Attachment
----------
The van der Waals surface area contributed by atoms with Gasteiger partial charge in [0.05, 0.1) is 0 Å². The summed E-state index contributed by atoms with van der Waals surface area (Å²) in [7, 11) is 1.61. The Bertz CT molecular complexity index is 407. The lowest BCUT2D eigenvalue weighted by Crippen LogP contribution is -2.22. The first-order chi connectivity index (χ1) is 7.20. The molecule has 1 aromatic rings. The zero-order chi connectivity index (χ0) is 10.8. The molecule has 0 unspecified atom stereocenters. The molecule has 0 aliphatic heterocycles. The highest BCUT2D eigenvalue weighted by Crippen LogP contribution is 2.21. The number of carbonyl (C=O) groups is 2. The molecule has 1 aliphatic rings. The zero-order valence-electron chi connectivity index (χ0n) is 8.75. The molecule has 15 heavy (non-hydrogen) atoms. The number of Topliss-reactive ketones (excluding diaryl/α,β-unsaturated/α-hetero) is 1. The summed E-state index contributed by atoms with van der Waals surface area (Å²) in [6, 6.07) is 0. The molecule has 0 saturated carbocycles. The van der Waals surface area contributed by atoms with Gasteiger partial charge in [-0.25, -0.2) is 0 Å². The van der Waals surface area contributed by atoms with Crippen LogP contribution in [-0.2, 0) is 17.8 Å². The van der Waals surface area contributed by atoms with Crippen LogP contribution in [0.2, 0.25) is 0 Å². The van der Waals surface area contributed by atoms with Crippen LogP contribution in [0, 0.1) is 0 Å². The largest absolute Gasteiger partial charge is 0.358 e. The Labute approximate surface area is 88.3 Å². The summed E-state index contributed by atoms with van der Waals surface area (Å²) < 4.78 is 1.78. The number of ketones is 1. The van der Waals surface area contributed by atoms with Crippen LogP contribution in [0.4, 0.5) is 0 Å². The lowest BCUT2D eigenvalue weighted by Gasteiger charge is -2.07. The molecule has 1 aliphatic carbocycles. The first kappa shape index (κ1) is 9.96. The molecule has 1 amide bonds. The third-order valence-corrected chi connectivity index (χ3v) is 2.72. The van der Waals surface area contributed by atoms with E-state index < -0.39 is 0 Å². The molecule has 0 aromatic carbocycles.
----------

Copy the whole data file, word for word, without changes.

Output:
The van der Waals surface area contributed by atoms with Gasteiger partial charge in [0.05, 0.1) is 0 Å². The summed E-state index contributed by atoms with van der Waals surface area (Å²) in [7, 11) is 1.61. The Bertz CT molecular complexity index is 407. The lowest BCUT2D eigenvalue weighted by Crippen LogP contribution is -2.22. The first-order chi connectivity index (χ1) is 7.20. The molecule has 1 aromatic rings. The zero-order chi connectivity index (χ0) is 10.8. The molecule has 0 unspecified atom stereocenters. The molecule has 0 aliphatic heterocycles. The highest BCUT2D eigenvalue weighted by Crippen LogP contribution is 2.21. The number of carbonyl (C=O) groups is 2. The molecule has 1 aliphatic rings. The zero-order valence-electron chi connectivity index (χ0n) is 8.75. The molecule has 15 heavy (non-hydrogen) atoms. The number of Topliss-reactive ketones (excluding diaryl/α,β-unsaturated/α-hetero) is 1. The summed E-state index contributed by atoms with van der Waals surface area (Å²) in [6, 6.07) is 0. The molecule has 0 saturated carbocycles. The van der Waals surface area contributed by atoms with Gasteiger partial charge in [-0.25, -0.2) is 0 Å². The van der Waals surface area contributed by atoms with Crippen LogP contribution in [-0.2, 0) is 17.8 Å². The van der Waals surface area contributed by atoms with Crippen LogP contribution in [0.2, 0.25) is 0 Å². The van der Waals surface area contributed by atoms with Crippen LogP contribution in [0, 0.1) is 0 Å². The largest absolute Gasteiger partial charge is 0.358 e. The Labute approximate surface area is 88.3 Å². The summed E-state index contributed by atoms with van der Waals surface area (Å²) < 4.78 is 1.78. The number of ketones is 1. The van der Waals surface area contributed by atoms with Crippen LogP contribution in [0.4, 0.5) is 0 Å². The lowest BCUT2D eigenvalue weighted by Gasteiger charge is -2.07. The molecule has 1 aliphatic carbocycles. The first kappa shape index (κ1) is 9.96. The molecule has 1 amide bonds. The third-order valence-corrected chi connectivity index (χ3v) is 2.72. The van der Waals surface area contributed by atoms with E-state index < -0.39 is 0 Å². The molecule has 0 aromatic carbocycles.